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Article – Isabelle Huppert & the Need for Female Voices


Posted December 13, 2016 by

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Isabelle Huppert & the Need for Female Voices

Sure, there’s the cat. Everybody I know who has seen both of Isabelle Huppert’s new movies comments on the fact that she has a cat in each. As a cat fan, I applaud the inclusion. But I haven’t heard anyone talk about one other similarity which seems to me matters a great deal more, especially when considering the continuing dearth of female filmmakers. In both Elle, directed by 78 year old Paul Verhoeven, and in Things to Come, directed by 35 year old Mia Hansen-Love, Huppert’s lead character is the victim of unwanted sexual aggression from a man.

In Verhoeven’s story, the movie is largely predicated upon this. It is how the film begins and it is a recurring touchstone for the complicated character of Michele. There appears to be a part of Michele, who by day is a high-powered video game producer, which relishes the abuse provided by this anonymous attacker. She struggles with him and changes the locks on her home, but does not pursue other remedies, even after she gets a pretty good understanding of his identity, which might punish him for his crimes.

In Things to Come, the aggression is far more mild-mannered. Huppert’s character Nathalie, a whip smart but mostly subdued philosophy professor, is out drinking when a rather bland middle-aged man attempts to pick her up. When she rebuffs his initial clumsy attempt at seduction, he tries to force a kiss on her. She walks away. He then follows in a threatening manner until he has her cornered and alone, whereupon he again tries to force a kiss. She dismisses him with a rather annoyed “Leave me alone. I’m not in the mood.” Then, both Nathalie and her attacker go their separate ways.

Several things become apparent as you consider the two sequences, but they all point to the same conclusion. Hansen-Love’s use of the sexual predator is so much more real and honest, and despite its seemingly tame nature, ultimately more potent.

In Elle, the attacker is the very sexy Laurent Lafitte, tall, dark, and 20 years younger than Ms. Huppert. In Things to Come, well – truth be told, I didn’t catch the actor’s name because he wasn’t around long enough. Suffice to say, he was no Laurent Lafitte. He was middle-aged and looked every year of it.

I had initially thought that this was odd – that it was the attacker in the man’s movie that was the stuff of romance novels. What occurred to me is that the female director likely has far more insight into the general profile of the aggressive male. And perhaps he doesn’t always look like a GQ cover boy.

But of course, it’s the nature of the two attacks that constitutes the biggest difference. In Elle, Michele is raped and brutalized on multiple occasions. In Things to Come, she is the victim of petty annoyance, which is nonetheless threatening. It took me a little while to process this, because I have never been in the position that either of Huppert’s characters finds herself, but I eventually concluded that what Nathalie experiences in Things to Come, is more significant because of its very commonality. The way it is presented by Hansen-Love and Huppert makes you understand that this is a run-of-the-mill, everyday occurrence.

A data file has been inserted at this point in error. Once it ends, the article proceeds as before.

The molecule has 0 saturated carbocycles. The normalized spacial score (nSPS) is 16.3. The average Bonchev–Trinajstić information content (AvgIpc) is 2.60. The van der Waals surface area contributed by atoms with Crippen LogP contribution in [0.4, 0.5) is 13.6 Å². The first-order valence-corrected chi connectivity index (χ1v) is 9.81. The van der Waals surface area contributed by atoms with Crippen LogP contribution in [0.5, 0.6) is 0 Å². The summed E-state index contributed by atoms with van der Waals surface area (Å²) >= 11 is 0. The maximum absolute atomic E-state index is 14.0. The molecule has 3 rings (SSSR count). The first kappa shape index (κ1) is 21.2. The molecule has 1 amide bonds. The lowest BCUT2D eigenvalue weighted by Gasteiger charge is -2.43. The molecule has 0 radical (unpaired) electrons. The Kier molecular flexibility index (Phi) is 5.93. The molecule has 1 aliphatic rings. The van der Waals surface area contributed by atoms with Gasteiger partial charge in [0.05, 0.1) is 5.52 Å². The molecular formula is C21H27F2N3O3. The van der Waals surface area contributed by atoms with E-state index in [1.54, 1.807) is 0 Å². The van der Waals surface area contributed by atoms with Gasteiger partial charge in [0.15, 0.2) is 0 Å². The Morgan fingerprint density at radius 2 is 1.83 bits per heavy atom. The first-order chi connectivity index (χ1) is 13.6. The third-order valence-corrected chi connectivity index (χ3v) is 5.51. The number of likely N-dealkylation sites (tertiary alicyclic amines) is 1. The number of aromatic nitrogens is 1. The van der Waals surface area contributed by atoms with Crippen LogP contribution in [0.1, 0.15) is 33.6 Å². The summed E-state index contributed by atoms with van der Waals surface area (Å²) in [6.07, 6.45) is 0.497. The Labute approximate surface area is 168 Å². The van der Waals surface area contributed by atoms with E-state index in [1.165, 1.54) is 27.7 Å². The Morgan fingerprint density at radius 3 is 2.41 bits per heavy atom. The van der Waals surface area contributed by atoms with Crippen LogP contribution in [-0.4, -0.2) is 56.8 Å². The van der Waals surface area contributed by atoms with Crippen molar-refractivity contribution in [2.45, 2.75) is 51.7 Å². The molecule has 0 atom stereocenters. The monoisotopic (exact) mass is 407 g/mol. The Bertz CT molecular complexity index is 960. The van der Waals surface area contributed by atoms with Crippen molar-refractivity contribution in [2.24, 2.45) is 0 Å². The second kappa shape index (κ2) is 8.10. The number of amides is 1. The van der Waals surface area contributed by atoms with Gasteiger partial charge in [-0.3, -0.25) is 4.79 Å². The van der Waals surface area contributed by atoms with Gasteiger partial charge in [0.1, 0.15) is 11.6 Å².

Why does this matter? Dramas, after all, do not exist to present everyday life. We can walk out our front door and see that for ourselves. Dramas are generally effective when they present a heightened version of reality. Surely, it would seem that Elle is presenting a heightened version of something. But this becomes tricky. Elle is so over-the-top that is deflects discussion. No one is going to argue that the attack is proper. It is a crime and the attacker would be punished in any court. (In fact, the end of the movie confirms this fact.) What we are left to debate is Michele’s masochistic response to the attacks.

But in Things to Come, the harassment is so benign that it doesn’t inspire anything beyond bemusement. And that is the point. A man physically engages with a woman without any encouragement. He then follows her out onto a deserted street and attempts to molest her. The fact that she is a strong character and he is weak means that she psychologically beats him down. But it doesn’t change the action. Yet there is no societal outrage. Nathalie doesn’t call the police. There is mere acceptance. She merely walks away, most likely relieved that she has dodged another potential problem.

Of course, I can’t prove this, but I suspect that if women had a more equal voice in creating movies, we would see more moments like this – moments that dramatize the real conflicts that women navigate every day in the real world. And perhaps, in by dramatizing this, we might be in a better position to debate whether the actions of the male lothario in Things to Come are OK or not. Because the point Hansen-Love seems to be making is that as of today, (insert your own Donald Trump remark here), no one even bats an eye.

The exaggerated fantasy of Verhoeven’s movie obviously has its place in the land of cinema. But I find myself more affected by the small sequence of petty unfairness in Hansen-Love’s movie than all the salacious sexualized violence of Elle.

Well, that and the cats.


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Jonathan Eig
Huffington Post
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